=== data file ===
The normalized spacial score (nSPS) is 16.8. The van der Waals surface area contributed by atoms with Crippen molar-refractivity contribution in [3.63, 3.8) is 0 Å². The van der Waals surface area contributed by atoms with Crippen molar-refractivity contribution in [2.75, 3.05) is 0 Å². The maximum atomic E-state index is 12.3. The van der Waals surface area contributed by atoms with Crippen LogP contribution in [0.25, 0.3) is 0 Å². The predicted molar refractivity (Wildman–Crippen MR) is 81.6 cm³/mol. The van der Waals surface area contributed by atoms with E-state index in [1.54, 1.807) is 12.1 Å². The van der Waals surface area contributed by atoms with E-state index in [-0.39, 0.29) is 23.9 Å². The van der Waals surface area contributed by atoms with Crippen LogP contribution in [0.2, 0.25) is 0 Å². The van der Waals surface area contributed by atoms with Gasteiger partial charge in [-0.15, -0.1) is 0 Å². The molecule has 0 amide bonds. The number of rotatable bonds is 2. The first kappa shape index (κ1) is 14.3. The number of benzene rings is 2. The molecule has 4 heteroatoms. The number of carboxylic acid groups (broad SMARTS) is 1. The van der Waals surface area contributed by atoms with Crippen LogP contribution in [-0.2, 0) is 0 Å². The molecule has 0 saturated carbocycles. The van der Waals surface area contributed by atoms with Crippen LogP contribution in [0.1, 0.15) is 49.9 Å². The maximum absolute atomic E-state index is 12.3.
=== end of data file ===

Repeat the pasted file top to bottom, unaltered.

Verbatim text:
The normalized spacial score (nSPS) is 16.8. The van der Waals surface area contributed by atoms with Crippen molar-refractivity contribution in [3.63, 3.8) is 0 Å². The van der Waals surface area contributed by atoms with Crippen molar-refractivity contribution in [2.75, 3.05) is 0 Å². The maximum atomic E-state index is 12.3. The van der Waals surface area contributed by atoms with Crippen LogP contribution in [0.25, 0.3) is 0 Å². The predicted molar refractivity (Wildman–Crippen MR) is 81.6 cm³/mol. The van der Waals surface area contributed by atoms with E-state index in [1.54, 1.807) is 12.1 Å². The van der Waals surface area contributed by atoms with E-state index in [-0.39, 0.29) is 23.9 Å². The van der Waals surface area contributed by atoms with Crippen LogP contribution in [0.2, 0.25) is 0 Å². The van der Waals surface area contributed by atoms with Gasteiger partial charge in [-0.15, -0.1) is 0 Å². The molecule has 0 amide bonds. The number of rotatable bonds is 2. The first kappa shape index (κ1) is 14.3. The number of benzene rings is 2. The molecule has 4 heteroatoms. The number of carboxylic acid groups (broad SMARTS) is 1. The van der Waals surface area contributed by atoms with Crippen LogP contribution in [-0.2, 0) is 0 Å². The molecule has 0 saturated carbocycles. The van der Waals surface area contributed by atoms with Crippen LogP contribution in [0.1, 0.15) is 49.9 Å². The maximum absolute atomic E-state index is 12.3.